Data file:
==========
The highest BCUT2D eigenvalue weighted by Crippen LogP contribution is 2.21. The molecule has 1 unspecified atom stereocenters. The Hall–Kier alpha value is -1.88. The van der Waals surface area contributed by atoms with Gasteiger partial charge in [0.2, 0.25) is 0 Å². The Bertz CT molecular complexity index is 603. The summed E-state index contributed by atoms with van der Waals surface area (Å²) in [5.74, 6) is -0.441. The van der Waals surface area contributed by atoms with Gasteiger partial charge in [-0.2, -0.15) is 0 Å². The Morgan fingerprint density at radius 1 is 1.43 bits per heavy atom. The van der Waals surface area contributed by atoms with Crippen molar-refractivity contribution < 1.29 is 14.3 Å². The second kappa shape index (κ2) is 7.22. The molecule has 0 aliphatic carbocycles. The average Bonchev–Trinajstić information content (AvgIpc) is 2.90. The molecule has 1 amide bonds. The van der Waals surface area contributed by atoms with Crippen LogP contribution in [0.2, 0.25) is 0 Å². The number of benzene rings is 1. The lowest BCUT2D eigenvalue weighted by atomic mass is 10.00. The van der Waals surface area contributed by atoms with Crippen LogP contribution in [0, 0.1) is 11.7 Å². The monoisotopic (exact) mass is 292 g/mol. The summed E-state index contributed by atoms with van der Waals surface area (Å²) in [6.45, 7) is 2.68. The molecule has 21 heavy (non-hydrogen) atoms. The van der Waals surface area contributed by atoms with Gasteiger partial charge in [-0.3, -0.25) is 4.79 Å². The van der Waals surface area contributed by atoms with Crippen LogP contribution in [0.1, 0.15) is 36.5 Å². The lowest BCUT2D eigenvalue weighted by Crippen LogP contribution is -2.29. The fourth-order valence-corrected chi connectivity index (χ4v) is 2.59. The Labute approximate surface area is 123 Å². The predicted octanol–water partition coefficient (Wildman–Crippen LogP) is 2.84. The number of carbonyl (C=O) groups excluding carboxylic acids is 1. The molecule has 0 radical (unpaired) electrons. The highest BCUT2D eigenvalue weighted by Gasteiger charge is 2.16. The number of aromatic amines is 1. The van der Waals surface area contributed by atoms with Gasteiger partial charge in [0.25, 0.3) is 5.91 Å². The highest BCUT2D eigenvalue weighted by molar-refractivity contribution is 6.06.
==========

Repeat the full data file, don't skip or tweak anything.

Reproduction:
The highest BCUT2D eigenvalue weighted by Crippen LogP contribution is 2.21. The molecule has 1 unspecified atom stereocenters. The Hall–Kier alpha value is -1.88. The van der Waals surface area contributed by atoms with Gasteiger partial charge in [0.2, 0.25) is 0 Å². The Bertz CT molecular complexity index is 603. The summed E-state index contributed by atoms with van der Waals surface area (Å²) in [5.74, 6) is -0.441. The van der Waals surface area contributed by atoms with Gasteiger partial charge in [-0.2, -0.15) is 0 Å². The Morgan fingerprint density at radius 1 is 1.43 bits per heavy atom. The van der Waals surface area contributed by atoms with Crippen molar-refractivity contribution < 1.29 is 14.3 Å². The second kappa shape index (κ2) is 7.22. The molecule has 0 aliphatic carbocycles. The average Bonchev–Trinajstić information content (AvgIpc) is 2.90. The molecule has 1 amide bonds. The van der Waals surface area contributed by atoms with Crippen LogP contribution in [0.2, 0.25) is 0 Å². The number of benzene rings is 1. The lowest BCUT2D eigenvalue weighted by atomic mass is 10.00. The van der Waals surface area contributed by atoms with Crippen LogP contribution in [0, 0.1) is 11.7 Å². The monoisotopic (exact) mass is 292 g/mol. The summed E-state index contributed by atoms with van der Waals surface area (Å²) in [6.45, 7) is 2.68. The molecule has 21 heavy (non-hydrogen) atoms. The van der Waals surface area contributed by atoms with Gasteiger partial charge in [-0.3, -0.25) is 4.79 Å². The van der Waals surface area contributed by atoms with Crippen LogP contribution in [0.1, 0.15) is 36.5 Å². The lowest BCUT2D eigenvalue weighted by Crippen LogP contribution is -2.29. The fourth-order valence-corrected chi connectivity index (χ4v) is 2.59. The Labute approximate surface area is 123 Å². The predicted octanol–water partition coefficient (Wildman–Crippen LogP) is 2.84. The number of carbonyl (C=O) groups excluding carboxylic acids is 1. The molecule has 0 radical (unpaired) electrons. The highest BCUT2D eigenvalue weighted by Gasteiger charge is 2.16. The number of aromatic amines is 1. The van der Waals surface area contributed by atoms with Gasteiger partial charge in [0.25, 0.3) is 5.91 Å². The highest BCUT2D eigenvalue weighted by molar-refractivity contribution is 6.06.